The art of being well-remembered: Claudio Abbado, the charismatic conductor of the best and brightest orchestras, has left the world a rich musical legacy. The conductor, who was born in 1933 in Milan and died in Bologne in 2014, was among the elite conductors of his time. His mastery also shone in his many opera engagements - Abbado knew how to lead his singers with elegance and precision. Observing him closely, we notice how he seems to anticipate the singers’ every nuance. His neverending enthusiasm for everything new and for the coming generation of musicians found expression in the countless orchestras and festivals he founded, as well as his commitment to world premieres.
Master interpreter of Italian opera, from Rossini to Verdi.
Founded many orchestras, including the European Union Youth Orchestra, Orchestra Mozart, and Gustav Mahler Youth Orchestra.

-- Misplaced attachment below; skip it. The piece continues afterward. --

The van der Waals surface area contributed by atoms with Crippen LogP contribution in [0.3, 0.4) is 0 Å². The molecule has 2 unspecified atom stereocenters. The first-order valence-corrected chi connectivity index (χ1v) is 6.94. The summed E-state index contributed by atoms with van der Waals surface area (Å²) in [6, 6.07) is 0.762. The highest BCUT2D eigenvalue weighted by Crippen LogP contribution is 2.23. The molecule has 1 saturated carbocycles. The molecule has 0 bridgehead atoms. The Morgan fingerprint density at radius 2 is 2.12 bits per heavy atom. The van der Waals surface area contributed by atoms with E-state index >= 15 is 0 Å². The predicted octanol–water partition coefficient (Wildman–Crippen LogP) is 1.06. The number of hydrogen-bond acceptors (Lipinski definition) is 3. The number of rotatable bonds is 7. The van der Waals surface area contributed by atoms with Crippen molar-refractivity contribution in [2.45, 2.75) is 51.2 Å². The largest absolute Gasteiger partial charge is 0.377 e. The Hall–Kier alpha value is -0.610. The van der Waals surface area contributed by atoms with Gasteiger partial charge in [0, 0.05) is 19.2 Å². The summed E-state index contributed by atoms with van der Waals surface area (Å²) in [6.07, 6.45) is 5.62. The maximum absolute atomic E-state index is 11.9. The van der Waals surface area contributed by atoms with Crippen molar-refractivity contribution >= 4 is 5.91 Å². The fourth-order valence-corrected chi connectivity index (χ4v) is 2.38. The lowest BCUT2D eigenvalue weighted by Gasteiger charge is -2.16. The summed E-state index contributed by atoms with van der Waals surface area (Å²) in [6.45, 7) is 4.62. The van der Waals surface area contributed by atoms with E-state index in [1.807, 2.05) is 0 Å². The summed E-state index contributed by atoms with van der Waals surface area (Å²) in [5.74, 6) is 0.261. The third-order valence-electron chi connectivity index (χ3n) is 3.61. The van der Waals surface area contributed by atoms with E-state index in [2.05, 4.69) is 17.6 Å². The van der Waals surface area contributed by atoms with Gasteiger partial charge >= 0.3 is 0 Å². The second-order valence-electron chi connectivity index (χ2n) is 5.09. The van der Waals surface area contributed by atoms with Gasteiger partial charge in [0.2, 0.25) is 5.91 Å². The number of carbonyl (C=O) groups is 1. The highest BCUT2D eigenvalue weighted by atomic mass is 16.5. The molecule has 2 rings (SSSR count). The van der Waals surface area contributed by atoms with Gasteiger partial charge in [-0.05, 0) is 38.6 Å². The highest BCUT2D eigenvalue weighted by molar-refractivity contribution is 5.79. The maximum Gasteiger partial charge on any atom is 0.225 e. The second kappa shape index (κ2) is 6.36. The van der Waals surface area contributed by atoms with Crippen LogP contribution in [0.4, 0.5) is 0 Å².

In 1969, appointed Music Director of Milan’s Teatro alla Scala at the age of 38.
Named Music Director of the London Symphony Orchestra in 1979.
Starting in 1986, Artistic Director of the Vienna State Opera.
Founded one of the most important new music festivals, Wien Modern.
In 1989 Claudio Abbado is named Herbert von Karajan’s successor at the Berlin Philharmonic.
Did you know?
When Abbado returned, after twenty-three years, to conduct concerts at Milan’s La Scala in 2009, he asked for his payment to be 90,000 trees. The city of Milan complied with Claudio Abbado’s request and provided a sum of 20 million euros for the trees to be planted. Milan became greener and will certainly remember its great son for many years to come.
A gentle soul despite his natural authority; musicians called him “Signore Piùpiano” (“Mr. A Bit Quieter”), since certain passages could never be quiet and tender enough for him.